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The Technique of Fiction Writing   By: (1890-1959)

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"The one excuse and breath of art charm." Stevenson.

The Technique of Fiction Writing



Copyright, 1918 The Editor Company

Copyright, 1921 James Knapp Reeve

TO C. K. R. D.


Many books have been written on fiction technique, and the chief excuse for the present addition to the number is the complexity of the subject. Its range is so wide, it calls for so many and so different capacities in one attempting to discuss it, that a new work has more than a chance to meet at least two or three deficiencies in all other treatments.

I believe that the chief deficiency in most works on fiction technique is that the author unconsciously has slipped from the viewpoint of a writer of a story to that of a reader. Now a reader without intention to try his own hand at the game is not playing fair in studying technique, and a book on technique has no business to entertain him. Accordingly, I have striven to keep to the viewpoint of one who seeks to learn how to write stories, and have made no attempt to analyze the work of masters of fiction for the sake of the analysis alone. Such analysis is interesting to make, and also interesting to read, but it is not directly profitable to the writer. It is indirectly profitable, of course, but it will give very little direct aid to one who has a definite story idea and wishes to be told the things he must consider in developing it and writing the story, or to one who wishes to be told roughly how he should go about the business of finding real stories. In fact, I believe that discussion and analysis of perfect work has a tendency to chill the enthusiasm of the beginning writer. What he chiefly needs is to be told the considerations he must hold in mind in conceiving, developing, and writing a story. The rest lies with his own abilities and capacities to work intelligently and to take pains.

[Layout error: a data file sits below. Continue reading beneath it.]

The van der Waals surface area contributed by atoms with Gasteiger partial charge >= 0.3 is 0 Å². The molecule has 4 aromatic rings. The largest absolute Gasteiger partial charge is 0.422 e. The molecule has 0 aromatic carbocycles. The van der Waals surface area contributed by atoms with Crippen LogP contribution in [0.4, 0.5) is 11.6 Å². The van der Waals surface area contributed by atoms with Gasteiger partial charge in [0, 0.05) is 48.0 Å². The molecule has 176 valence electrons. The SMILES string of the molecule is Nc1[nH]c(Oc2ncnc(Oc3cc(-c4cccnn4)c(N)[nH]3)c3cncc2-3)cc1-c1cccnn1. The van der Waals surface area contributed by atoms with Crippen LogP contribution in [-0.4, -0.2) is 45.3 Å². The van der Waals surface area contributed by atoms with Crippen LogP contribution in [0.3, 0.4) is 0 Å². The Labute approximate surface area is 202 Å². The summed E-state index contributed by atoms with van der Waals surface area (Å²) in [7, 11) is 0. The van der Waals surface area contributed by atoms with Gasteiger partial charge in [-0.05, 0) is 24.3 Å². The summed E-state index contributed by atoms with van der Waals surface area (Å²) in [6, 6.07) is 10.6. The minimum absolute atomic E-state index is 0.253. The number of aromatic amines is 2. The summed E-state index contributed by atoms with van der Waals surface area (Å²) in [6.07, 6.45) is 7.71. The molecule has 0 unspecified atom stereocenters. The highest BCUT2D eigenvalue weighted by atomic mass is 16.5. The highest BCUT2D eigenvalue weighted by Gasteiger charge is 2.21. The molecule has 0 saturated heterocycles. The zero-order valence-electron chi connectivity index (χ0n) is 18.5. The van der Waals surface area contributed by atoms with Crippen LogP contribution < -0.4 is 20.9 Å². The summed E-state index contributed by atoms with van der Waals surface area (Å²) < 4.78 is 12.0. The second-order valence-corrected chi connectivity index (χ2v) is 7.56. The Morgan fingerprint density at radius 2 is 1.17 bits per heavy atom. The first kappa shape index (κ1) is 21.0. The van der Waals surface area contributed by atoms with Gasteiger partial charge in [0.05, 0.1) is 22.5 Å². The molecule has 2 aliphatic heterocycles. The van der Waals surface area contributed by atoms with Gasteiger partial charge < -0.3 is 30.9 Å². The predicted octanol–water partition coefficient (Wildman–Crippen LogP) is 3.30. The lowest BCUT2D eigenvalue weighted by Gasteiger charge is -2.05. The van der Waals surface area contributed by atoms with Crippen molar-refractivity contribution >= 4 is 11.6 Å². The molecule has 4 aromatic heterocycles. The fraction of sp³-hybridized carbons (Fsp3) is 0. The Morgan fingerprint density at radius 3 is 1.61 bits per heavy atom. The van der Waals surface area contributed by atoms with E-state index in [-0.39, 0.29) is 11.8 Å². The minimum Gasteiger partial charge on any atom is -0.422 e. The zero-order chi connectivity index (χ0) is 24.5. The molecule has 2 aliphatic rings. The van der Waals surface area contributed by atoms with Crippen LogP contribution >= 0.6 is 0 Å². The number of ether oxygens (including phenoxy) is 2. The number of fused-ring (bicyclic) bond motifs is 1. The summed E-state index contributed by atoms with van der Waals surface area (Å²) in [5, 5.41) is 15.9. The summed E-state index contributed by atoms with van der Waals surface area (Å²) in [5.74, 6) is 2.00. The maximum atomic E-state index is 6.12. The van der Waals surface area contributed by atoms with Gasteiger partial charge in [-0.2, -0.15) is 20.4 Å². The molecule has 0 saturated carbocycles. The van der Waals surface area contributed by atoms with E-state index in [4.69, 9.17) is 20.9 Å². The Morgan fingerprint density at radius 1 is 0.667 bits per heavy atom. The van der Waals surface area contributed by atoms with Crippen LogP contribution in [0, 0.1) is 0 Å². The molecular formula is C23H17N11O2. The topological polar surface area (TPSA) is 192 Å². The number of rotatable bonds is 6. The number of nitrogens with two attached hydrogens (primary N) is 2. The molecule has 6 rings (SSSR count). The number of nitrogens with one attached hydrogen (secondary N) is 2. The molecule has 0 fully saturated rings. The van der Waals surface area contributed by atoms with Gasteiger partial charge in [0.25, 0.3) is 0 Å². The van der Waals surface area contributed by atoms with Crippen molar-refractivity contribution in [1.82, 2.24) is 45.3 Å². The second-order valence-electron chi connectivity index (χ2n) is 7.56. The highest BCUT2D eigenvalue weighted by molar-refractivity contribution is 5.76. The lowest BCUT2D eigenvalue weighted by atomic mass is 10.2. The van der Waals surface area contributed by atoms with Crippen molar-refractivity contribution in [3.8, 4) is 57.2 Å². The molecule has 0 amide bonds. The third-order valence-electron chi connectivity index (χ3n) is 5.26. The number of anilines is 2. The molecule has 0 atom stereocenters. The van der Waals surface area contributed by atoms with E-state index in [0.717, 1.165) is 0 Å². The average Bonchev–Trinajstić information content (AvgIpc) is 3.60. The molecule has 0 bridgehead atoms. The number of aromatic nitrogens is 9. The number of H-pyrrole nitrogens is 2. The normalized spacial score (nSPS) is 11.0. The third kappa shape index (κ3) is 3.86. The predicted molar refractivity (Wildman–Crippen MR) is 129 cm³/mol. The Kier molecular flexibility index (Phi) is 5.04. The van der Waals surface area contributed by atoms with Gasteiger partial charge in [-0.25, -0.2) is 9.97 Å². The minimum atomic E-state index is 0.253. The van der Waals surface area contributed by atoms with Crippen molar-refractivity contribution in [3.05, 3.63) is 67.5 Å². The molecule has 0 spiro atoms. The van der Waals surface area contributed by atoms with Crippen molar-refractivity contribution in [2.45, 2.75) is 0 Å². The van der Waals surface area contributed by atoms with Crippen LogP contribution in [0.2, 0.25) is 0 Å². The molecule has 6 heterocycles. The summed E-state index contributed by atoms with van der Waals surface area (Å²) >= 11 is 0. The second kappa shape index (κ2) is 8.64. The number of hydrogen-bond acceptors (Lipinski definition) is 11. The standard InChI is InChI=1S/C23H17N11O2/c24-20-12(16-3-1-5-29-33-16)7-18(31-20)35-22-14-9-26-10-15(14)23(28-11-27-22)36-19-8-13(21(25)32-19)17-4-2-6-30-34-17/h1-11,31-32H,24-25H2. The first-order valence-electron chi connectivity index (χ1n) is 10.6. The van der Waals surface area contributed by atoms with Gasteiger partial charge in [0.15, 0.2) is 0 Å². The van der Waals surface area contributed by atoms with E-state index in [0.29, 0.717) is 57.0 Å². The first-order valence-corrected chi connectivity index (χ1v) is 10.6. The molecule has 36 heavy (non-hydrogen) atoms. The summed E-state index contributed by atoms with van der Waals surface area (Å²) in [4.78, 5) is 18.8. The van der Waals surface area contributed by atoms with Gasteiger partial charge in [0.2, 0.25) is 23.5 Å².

Therefore the first part of this book takes up the problems of technique in the order in which they present themselves to the writer. Beginning with matters of conception, the discussion passes to matters of construction and development, and finally to matters of execution, or rather the writing of a story considered as a bare chain of events. Then the matters of description, dialogue, the portrayal of character, and the precipitation of atmosphere are discussed, and lastly the short story and novel, as distinct forms, are taken up.

Usually the propositions necessary to be laid down require no demonstration; they are self evident. That is why a book on technique for the writer need not indulge in fine spun analysis of perfect work. Where analysis will lend point to the abstract statement, I have made it, but my constant aim has been not to depart from the viewpoint that the reader has in mind some idea of his own and wishes to be told how to handle it. Unquestionably literary dissection is useful in that it gives the beginning writer familiarity with the terminology and processes of the art, but the main object of a book on technique is to place the results of analysis, directly stated, in logical sequence.

I will note one other matter. A great part of the technique of fiction writing concerns matters of conception and development which are preliminary to actual writing. In fact they are essentially and peculiarly the technique of fiction. The story that is not a justly ordered whole, with each part in its due place and no part omitted, cannot have full effect, however great the strictly executive powers of its writer. Verbally faultless telling will not save a story which is not logically built up and developed, either before writing or in the process of writing. The art of telling a story is largely the art of justly manipulating its elements... Continue reading book >>

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